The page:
G.R. No. 200903, July 22, 2014 - KALIPUNAN NG DAMAYANG MAHIHIRAP, INC., REPRESENTED BY ITS VICE-PRESIDENT, CARLITO BADION, CORAZON DE JESUS HOMEOWNERS ASSOCIATION, REPRESENTED BY ITS PRESIDENT, ARNOLD REPIQUE, FERNANDO SEVILLA AS PRESIDENT OF SAMAHANG PAMATA SA KAPATIRANG KRISTIYANO, ESTRELIETA BAGASBAS, JOCY LOPEZ, ELVIRA VIDOL, AND DELIA FRAYRES, Petitioners, v. JESSIE ROBREDO, IN HIS CAPACITY AS SECRETARY, DEPARTMENT OF INTERIOR AND LOCAL GOVERNMENT, HON. GUIA GOMEZ, IN HER CAPACITY AS MAYOR OF THE CITY OF SAN JUAN, HON. HERBERT BAUTISTA, IN HIS CAPACITY AS THE MAYOR OF QUEZON CITY, HON. JOHN REY TIANGCO, IN HIS CAPACITY AS MAYOR OF NAVOTAS CITY, AND THE GENERAL MANAGER OF THE NATIONAL HOUSING AUTHORITY, Respondents.
This is a petition for prohibition and mandamus to enjoin the public respondents from evicting the individual petitioners as well as the petitioner-associations’ members from their dwellings in the cities of San Juan, Navotas and Quezon without any court order, and to compel the respondents to afford them judicial process prior to evictions and demolitions. The petition primarily seeks to declare as unconstitutional Section 28 (a) and (b) of Republic Act No. 7279 (RA 7279)
, otherwise known as Urban Development Housing Act, which authorizes evictions and demolitions under certain circumstances without any court order.The Factual Antecedents
The members of petitioners Kalipunan ng Damayang Mahihirap, Inc. and Corazon de Jesus Homeowners’ Association as well as the individual petitioners, Fernando Sevilla, Estrelieta Bagasbas, Jocy Lopez, Elvira Vidol and Delia Frayres, were/are occupying parcels of land owned by and located in the cities of San Juan, Navotas and Quezon (collectively, the LGUs1
). These LGUs sent the petitioners notices of eviction and demolition pursuant to Section 28 (a) and (b) of RA 7279 in order to give way to the implementation and construction of infrastructure projects2
in the areas illegally occupied by the petitioners.3
Section 28 (a) and (b) of RA 7279 authorize evictions and demolitions without any court order when: (1) persons or entities occupy danger areas such as esteros, railroad tracks, garbage dumps, riverbanks, shorelines, waterways, and other public places such as sidewalks, roads, parks, and playgrounds; and (2) persons or entities occupy areas where government infrastructure projects with available funding are about to be implemented.The Petition
On March 23, 2012, the petitioners directly filed a petition for prohibition and mandamus before the Court, seeking to compel the Secretary of Interior and Local Government, et al. (the public respondents)
to first secure an eviction and/or demolition order from the court prior to their implementation of Section 28 (a) and (b) of RA 7279.
The petitioners justify their direct recourse before this Court by generally averring that they have no plain, speedy and adequate remedy in the ordinary course of law.4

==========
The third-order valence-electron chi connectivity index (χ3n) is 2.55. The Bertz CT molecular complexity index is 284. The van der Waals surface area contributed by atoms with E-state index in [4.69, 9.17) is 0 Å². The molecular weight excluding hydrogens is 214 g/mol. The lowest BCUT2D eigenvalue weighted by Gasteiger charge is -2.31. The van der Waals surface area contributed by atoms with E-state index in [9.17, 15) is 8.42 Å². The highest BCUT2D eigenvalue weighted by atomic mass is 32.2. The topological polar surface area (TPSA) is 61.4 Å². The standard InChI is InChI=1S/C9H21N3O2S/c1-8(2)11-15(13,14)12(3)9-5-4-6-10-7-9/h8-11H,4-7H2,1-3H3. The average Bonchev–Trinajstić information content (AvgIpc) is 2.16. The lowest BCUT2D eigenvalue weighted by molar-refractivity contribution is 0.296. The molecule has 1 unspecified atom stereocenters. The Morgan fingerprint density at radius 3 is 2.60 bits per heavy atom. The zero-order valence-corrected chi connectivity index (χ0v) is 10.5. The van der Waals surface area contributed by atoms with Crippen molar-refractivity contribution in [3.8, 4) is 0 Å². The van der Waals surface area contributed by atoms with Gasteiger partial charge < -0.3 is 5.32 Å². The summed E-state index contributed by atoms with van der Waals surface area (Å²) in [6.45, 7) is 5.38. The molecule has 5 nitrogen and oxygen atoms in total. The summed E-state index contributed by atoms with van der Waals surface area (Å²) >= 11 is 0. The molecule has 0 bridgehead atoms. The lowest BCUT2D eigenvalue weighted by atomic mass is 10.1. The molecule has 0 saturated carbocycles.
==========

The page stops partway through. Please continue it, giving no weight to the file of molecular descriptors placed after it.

They also posit that the respondents gravely abused their discretion in implementing Section 28 (a) and (b) of RA 7279 which are patently unconstitutional. They likewise insist that they stand to be directly injured by the respondents’ threats of evictions and demolitions. In the alternative, they contend that the transcendental public importance of the issues raised in this case clothes them with legal standing.5
The petitioners argue that Section 28 (a) and (b) of RA 7279 offend their constitutional right to due process because they warrant evictions and demolitions without any court order. They point out that Section 6, Article 3 of the 1987 Constitution expressly prohibits the impairment of liberty of abode unless there is a court order. Moreover, Section 28 (a) and (b) of RA 7279 violate their right to adequate housing, a universal right recognized in Article 25 of Universal Declaration of Human Rights and Section 2 (a) of RA 7279. The petitioners further complain that the respondents had previously conducted evictions and demolitions in a violent manner, contrary to Section 10, Article 13 of the 1987 Constitution.6The Respondents’ Case
A. The Position of the Mayor of Navotas
The Mayor of Navotas prays for the outright dismissal of the petition for its serious procedural defects. First
, the petitioners ignored the hierarchy of courts when they directly filed a Rule 65 petition before the Court.7Second
, the petitioners incorrectly availed themselves of a petition for prohibition and mandamus in assailing the constitutionality of Section 28 (a) and (b) of RA 7279. According to the Mayor of Navotas, the office of a writ of prohibition is merely to prevent the public respondent’s usurpation of power or improper assumption of jurisdiction. On the other hand, a writ of mandamus only commands the public respondent to perform his ministerial functions. Third